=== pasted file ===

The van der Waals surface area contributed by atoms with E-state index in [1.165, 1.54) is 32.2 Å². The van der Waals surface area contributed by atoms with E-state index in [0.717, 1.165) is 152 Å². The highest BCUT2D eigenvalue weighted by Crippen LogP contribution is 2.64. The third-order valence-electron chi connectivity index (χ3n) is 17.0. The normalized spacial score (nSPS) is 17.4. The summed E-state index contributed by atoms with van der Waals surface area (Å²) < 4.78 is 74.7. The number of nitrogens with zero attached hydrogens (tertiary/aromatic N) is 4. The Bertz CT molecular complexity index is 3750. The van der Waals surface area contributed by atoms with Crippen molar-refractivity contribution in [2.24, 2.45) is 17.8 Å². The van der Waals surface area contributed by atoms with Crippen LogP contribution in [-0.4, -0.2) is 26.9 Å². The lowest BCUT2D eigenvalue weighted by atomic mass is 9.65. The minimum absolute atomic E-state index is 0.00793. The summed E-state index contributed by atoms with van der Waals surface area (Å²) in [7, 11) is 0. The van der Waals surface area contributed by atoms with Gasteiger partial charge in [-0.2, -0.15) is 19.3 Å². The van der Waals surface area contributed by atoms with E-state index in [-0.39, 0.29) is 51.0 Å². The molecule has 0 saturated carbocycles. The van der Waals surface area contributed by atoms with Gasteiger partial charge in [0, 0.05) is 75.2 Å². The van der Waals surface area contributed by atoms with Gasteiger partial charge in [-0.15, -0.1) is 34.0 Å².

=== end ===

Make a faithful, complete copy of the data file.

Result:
The van der Waals surface area contributed by atoms with E-state index in [1.165, 1.54) is 32.2 Å². The van der Waals surface area contributed by atoms with E-state index in [0.717, 1.165) is 152 Å². The highest BCUT2D eigenvalue weighted by Crippen LogP contribution is 2.64. The third-order valence-electron chi connectivity index (χ3n) is 17.0. The normalized spacial score (nSPS) is 17.4. The summed E-state index contributed by atoms with van der Waals surface area (Å²) < 4.78 is 74.7. The number of nitrogens with zero attached hydrogens (tertiary/aromatic N) is 4. The Bertz CT molecular complexity index is 3750. The van der Waals surface area contributed by atoms with Crippen molar-refractivity contribution in [2.24, 2.45) is 17.8 Å². The van der Waals surface area contributed by atoms with Crippen LogP contribution in [-0.4, -0.2) is 26.9 Å². The lowest BCUT2D eigenvalue weighted by atomic mass is 9.65. The minimum absolute atomic E-state index is 0.00793. The summed E-state index contributed by atoms with van der Waals surface area (Å²) in [7, 11) is 0. The van der Waals surface area contributed by atoms with Gasteiger partial charge in [-0.2, -0.15) is 19.3 Å². The van der Waals surface area contributed by atoms with E-state index in [-0.39, 0.29) is 51.0 Å². The molecule has 0 saturated carbocycles. The van der Waals surface area contributed by atoms with Gasteiger partial charge in [0, 0.05) is 75.2 Å². The van der Waals surface area contributed by atoms with Gasteiger partial charge in [-0.15, -0.1) is 34.0 Å².